Roadkills are severely under-reported and severely underestimated but pose a huge threat to wildlife. Landscapes are changing so fast that it does not give resident wildlife a chance to adjust to the changes. Village access roads are being developed as tar roads, local roads are turning in to highways, various irrigation canals are coming up fragmenting habitats. All this is happening way too fast, and way too much. All this is resulting in wildlife roadkills, including vulnerable and endangered species. In certain circumstances, a severe reduction in the population size of species subject to high roadkill rates results in a subsequent biodiversity loss.
While the charismatic species get reported and are well documented by media, the lesser charismatic but equally important species are recorded poorly. There is an urgent need to mitigate roadkill incidents by studying roadkills, quantifying its impact, studying commuter behavior, putting up signboards at strategic locations, educating local communities, and implementing mitigation measures involving multi-stakeholder participation.
Roads are crossed regularly by wildlife to move from one part of the habitat to another due to biological, and ecological needs. Needs can as basic as finding food or drinking water, taking shelter, or searching for a mate. Reptiles often use the warm roads to thermoregulate during cold days and end up getting killed. Studies show that some species, when moving on the highway, act towards moving vehicles in the same way that they do when they recognize a predator in the natural environment. The observed reactions are to interrupt the crossing and stand motionless (with variable immobilization time) or to increase speed, rapidly completing the crossing to the other side of the highway.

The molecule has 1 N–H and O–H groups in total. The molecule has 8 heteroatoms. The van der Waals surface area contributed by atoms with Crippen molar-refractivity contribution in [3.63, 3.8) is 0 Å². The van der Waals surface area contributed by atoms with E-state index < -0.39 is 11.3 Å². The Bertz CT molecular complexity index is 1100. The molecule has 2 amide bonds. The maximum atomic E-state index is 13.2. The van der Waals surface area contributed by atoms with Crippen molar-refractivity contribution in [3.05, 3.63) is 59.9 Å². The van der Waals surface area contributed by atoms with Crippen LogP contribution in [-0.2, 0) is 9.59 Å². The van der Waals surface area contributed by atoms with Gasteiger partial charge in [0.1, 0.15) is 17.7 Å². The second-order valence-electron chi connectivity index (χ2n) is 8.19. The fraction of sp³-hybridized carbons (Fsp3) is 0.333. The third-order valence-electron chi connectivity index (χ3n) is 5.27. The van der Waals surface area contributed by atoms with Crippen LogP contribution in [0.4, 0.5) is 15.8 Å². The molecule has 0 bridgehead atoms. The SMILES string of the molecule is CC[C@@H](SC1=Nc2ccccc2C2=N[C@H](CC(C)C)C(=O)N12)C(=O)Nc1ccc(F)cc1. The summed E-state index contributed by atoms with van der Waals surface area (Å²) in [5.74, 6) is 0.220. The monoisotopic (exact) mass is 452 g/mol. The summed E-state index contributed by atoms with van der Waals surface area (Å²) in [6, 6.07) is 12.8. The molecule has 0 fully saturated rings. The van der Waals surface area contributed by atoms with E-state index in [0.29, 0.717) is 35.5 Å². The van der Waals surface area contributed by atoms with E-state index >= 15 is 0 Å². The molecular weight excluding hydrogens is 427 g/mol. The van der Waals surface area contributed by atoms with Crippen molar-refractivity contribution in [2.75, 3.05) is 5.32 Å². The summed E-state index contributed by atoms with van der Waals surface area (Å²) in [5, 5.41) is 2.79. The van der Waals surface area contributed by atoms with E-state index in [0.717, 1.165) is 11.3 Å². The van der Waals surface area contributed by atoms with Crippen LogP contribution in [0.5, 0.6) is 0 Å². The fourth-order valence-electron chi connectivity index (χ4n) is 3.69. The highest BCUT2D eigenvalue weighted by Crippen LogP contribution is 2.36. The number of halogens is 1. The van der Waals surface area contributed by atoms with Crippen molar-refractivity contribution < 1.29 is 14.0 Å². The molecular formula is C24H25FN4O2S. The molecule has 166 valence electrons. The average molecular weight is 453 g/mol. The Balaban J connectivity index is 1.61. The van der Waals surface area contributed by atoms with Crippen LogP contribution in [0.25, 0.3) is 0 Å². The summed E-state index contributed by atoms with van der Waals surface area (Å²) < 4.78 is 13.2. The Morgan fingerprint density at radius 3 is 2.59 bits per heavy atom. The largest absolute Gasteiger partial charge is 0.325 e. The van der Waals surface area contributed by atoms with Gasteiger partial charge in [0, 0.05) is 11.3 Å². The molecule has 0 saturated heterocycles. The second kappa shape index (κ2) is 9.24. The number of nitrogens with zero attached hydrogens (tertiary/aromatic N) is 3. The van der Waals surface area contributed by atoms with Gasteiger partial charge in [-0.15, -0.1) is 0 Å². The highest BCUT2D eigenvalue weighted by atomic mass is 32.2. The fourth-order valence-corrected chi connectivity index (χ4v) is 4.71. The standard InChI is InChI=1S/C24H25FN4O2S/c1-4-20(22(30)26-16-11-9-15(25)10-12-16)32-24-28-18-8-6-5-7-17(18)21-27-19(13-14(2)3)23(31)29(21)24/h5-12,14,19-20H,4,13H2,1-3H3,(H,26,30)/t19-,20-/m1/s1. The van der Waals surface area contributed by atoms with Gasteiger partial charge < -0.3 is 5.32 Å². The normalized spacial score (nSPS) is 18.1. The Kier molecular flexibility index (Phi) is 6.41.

It is estimated that majority of the roadkills are reptiles and amphibians, but small mammals and birds too are common victims. In some areas the number of roadkills are extremely high during the monsoons as roads are made higher than the open lands that get water-logged. These are the dry, high lands that herps mistake for safe refuge.
Some standard mitigation measures like speed limits, warning sign boards, speed bumps, etc. may be effective but there needs to be multi-stakeholder engagement based on inclusive research. Long term monitoring of roadkill can provide critical data for species conservation and management of their habitats.